Chronic Wasting Disease management

Portions of southeastern Minnesota will be tested in 2016

Map showing location of CWD check stations in southeastern Minnesota during 2016

CWD sampling will occur in areas shaded gray

Deer harvested in some areas of southeastern Minnesota during the 2016 firearms deer season must be registered in person so DNR can collect samples to test for Chronic Wasting Disease.

Testing for the disease is the best way to protect Minnesota deer from expanded CWD infections in Wisconsin and northeast Iowa as well as new and expanding infections in Arkansas and Missouri.

Deer permit areas where a total of 2,700 samples will be collected are 339, 341, 342, 343, 344, 345, 346, 347, 348 and 349. At least 300 samples will be collected in each permit area with the exception of 346 and 349, where 450 samples will be collected in each.

DNR is working with taxidermists in these areas to collect samples prior to the Saturday, Nov. 5, opening of the firearms season. Those sampling efforts may shorten the time phone and internet registration will be turned off.

To help reach surveillance quotas, participating hunters will be entered in a drawing for a packaged Bear Wild Bow from Bluffland Whitetails; CVA Optima V2 .50 caliber muzzleloader from Bluffland Whitetails; and .50 caliber CVA Wolf muzzleloader with starter kit from the Minnesota Deer Hunters Association. Also, every hunter who donates a sample will be given a DNR cooperator patch as a small token of appreciation.

Registration instructions

Registration stations

Participating taxidermists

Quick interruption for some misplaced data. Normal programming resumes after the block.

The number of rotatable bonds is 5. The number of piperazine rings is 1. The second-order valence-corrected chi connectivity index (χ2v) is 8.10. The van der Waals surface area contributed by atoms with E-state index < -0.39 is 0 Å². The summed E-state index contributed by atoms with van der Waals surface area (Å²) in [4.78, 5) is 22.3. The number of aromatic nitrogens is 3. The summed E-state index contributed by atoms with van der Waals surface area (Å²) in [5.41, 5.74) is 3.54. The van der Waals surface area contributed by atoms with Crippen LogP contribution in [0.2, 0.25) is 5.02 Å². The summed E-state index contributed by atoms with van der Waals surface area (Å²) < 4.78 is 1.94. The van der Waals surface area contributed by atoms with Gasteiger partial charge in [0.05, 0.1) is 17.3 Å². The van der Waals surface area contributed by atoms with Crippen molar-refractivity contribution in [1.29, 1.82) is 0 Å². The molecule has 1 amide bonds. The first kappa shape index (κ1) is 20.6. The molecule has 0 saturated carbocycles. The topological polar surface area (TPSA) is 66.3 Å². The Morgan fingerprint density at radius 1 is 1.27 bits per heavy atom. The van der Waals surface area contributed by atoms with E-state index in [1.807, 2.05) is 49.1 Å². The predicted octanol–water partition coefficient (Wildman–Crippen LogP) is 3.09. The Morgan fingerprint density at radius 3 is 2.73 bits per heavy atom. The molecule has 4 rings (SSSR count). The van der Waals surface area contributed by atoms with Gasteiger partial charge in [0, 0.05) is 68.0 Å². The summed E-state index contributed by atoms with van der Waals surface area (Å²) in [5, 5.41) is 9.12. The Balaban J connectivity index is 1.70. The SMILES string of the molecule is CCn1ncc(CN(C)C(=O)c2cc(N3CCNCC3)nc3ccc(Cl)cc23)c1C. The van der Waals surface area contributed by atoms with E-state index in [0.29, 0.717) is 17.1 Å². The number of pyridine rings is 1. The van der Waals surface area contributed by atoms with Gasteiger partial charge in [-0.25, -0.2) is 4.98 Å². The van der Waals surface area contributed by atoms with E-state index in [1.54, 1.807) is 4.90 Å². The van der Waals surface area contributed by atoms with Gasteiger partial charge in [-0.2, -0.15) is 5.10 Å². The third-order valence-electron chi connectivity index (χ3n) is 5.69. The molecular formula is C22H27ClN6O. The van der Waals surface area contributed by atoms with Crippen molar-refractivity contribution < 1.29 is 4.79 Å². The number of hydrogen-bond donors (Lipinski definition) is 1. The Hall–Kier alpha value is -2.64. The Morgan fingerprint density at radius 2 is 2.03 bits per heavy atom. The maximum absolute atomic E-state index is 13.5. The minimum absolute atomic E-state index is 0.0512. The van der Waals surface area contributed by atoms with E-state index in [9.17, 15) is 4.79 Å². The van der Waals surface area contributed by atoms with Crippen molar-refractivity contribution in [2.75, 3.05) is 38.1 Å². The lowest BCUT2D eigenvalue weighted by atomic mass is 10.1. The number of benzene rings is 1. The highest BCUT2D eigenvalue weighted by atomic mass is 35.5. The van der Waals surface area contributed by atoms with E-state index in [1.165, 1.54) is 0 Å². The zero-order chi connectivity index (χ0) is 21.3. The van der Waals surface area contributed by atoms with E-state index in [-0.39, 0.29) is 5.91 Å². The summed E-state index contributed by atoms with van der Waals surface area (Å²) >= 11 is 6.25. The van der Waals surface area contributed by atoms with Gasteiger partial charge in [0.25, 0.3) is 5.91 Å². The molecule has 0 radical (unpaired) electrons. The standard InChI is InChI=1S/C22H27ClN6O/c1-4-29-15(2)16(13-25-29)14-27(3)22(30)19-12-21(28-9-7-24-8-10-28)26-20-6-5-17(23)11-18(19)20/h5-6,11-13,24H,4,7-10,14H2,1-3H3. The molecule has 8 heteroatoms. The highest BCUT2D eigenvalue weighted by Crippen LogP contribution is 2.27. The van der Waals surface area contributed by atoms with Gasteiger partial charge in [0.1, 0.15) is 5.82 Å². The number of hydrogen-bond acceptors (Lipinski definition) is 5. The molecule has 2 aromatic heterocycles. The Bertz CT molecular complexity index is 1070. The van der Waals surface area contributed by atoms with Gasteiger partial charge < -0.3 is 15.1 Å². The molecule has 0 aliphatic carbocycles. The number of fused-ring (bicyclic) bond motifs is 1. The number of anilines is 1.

Prevention is the best approach

Yellow areas indicate locations in the United States and Canada infected with CWD.

CWD in North America

DNR conducts CWD surveillance to keep Minnesota deer healthy. The prevalence and geographic spread of CWD is increasing. Taking steps to better protect deer from disease is vital to Minnesota's hunting tradition and economy.

An additional protection prevents whole carcasses of deer, elk, moose and caribou from anywhere in North America to be brought in to Minnesota. Until August 2016, whole carcasses could be brought in if they were not harvested in an area infected with CWD.

Past CWD results encouraging

Results of DNR's ongoing CWD surveillance efforts suggest that the disease either does not exist in Minnesota deer or is present at an undetectable level.

Since 2002, DNR has tested approximately 50,000 Minnesota white-tailed deer for CWD. The only wild deer to test positive for the disease was harvested in 2010 near Pine Island.

Subsequent sampling of more than 4,000 deer in the Pine Island area from 2010 to 2012 failed to identify any additional infected deer.

Recent focused surveillance efforts

2014: Triggered by the detection of several CWD-infected deer in 2014 from Iowa's Allamakee County, the Minnesota DNR collected 411 samples in southeastern Minnesota deer permit areas 348 and 349. All test results were negative.

2012-2014: In mid-2012, a captive European red deer (Cervus elaphus) was found infected with CWD in a herd of approximately 400 animals from North Oaks. In response, DNR collected samples from 350 deer, all within a 10-mile radius of the farm on the northeastern edge of the Minneapolis-St. Paul metropolitan area. All test results were negative.

What is CWD?

The ribs of this emaciated male deer are clearly visible, an indication it is infected with CWD.

A deer infected with CWD

CWD is a contagious neurological disease affecting deer, elk and moose. It causes a characteristic spongy degeneration of the brains of infected animals resulting in emaciation, abnormal behavior, loss of bodily functions and death.

CWD belongs to a group of diseases known as transmissible spongiform encephalopathies (TSEs). Within this family of diseases, there are several other variants that affect domestic animals:

  • Scrapie, which has been identified in domestic sheep and goats for more than 200 years;
  • Bovine spongiform encephalopathy (BSE) in cattle (also known as "mad cow disease"); and
  • Transmissible mink encephalopathy in farmed mink.

More information